Makes a copy of the object, inserting it into session.

Uses deepcopy_sqla_objects() (q.v.).

A problem is the creation of duplicate dependency objects if you call it repeatedly.

Optionally, if you pass the objmap in (which maps old to new objects), you can call this function repeatedly to clone a related set of objects… … no, that doesn’t really work, as it doesn’t visit parents before children. The cardinal_pythonlib.sqlalchemy.merge_db.merge_db() function does that properly.


the copied object matching startobj

cardinal_pythonlib.sqlalchemy.orm_inspect.deepcopy_sqla_objects(startobjs: List[object], session: Session, flush: bool = True, debug: bool = False, debug_walk: bool = True, debug_rewrite_rel: bool = False, objmap: Dict[object, object] | None = None) None[source]

Makes a copy of the specified SQLAlchemy ORM objects, inserting them into a new session.

This function operates in several passes:

  1. Walk the ORM tree through all objects and their relationships, copying every object thus found (via copy_sqla_object(), without their relationships), and building a map from each source-session object to its equivalent destination-session object.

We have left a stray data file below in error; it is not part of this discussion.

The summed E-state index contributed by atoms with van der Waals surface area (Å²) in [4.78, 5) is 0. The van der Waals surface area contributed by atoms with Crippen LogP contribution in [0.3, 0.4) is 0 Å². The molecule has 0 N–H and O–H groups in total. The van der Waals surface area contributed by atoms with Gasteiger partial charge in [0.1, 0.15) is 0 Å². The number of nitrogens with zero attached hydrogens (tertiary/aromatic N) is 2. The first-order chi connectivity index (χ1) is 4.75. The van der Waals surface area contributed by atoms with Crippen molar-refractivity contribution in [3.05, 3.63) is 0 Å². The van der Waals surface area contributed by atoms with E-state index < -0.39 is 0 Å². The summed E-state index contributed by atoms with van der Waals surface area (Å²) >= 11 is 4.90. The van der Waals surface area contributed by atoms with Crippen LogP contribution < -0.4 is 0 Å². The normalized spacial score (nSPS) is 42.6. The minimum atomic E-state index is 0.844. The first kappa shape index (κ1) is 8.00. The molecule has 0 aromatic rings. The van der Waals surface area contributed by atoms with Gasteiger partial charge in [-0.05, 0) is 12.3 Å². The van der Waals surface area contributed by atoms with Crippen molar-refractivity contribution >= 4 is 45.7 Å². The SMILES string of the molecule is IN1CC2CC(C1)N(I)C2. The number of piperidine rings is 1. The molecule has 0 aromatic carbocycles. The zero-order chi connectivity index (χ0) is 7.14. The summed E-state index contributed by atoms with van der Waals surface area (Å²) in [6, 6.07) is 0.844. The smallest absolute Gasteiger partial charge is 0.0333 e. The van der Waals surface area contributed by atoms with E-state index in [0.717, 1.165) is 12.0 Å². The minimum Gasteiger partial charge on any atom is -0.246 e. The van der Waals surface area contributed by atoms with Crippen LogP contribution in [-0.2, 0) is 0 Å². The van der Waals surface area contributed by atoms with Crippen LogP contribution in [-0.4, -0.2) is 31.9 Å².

2. Work through all the destination objects, rewriting their relationships (via rewrite_relationships()) so they relate to each other (rather than their source-session brethren).

  3. Insert all the destination-session objects into the destination session.

For this to succeed, every object must take an __init__ call with no arguments (see copy_sqla_object()). (We can’t specify the required args/kwargs, since we are copying a tree of arbitrary objects.)

  • startobjs – SQLAlchemy ORM objects to copy

  • session – destination SQLAlchemy Session into which to insert the copies

  • flush – flush the session when we’ve finished?

  • debug – be verbose?

  • debug_walk – be extra verbose when walking the ORM tree?

  • debug_rewrite_rel – be extra verbose when rewriting relationships?

  • objmap – starting object map from source-session to destination-session objects (see rewrite_relationships() for more detail); usually None to begin with.

cardinal_pythonlib.sqlalchemy.orm_inspect.gen_columns(obj) Generator[Tuple[str, Column], None, None][source]

Asks a SQLAlchemy ORM object: “what are your SQLAlchemy columns?”

Yields tuples of (attr_name, Column) from an SQLAlchemy ORM object instance. Also works with the corresponding SQLAlchemy ORM class. Examples:

from sqlalchemy.ext.declarative import declarative_base
from sqlalchemy.sql.schema import Column
from sqlalchemy.sql.sqltypes import Integer

Base = declarative_base()

class MyClass(Base):
    __tablename__ = "mytable"
    pk = Column("pk", Integer, primary_key=True, autoincrement=True)
    a = Column("a", Integer)

x = MyClass()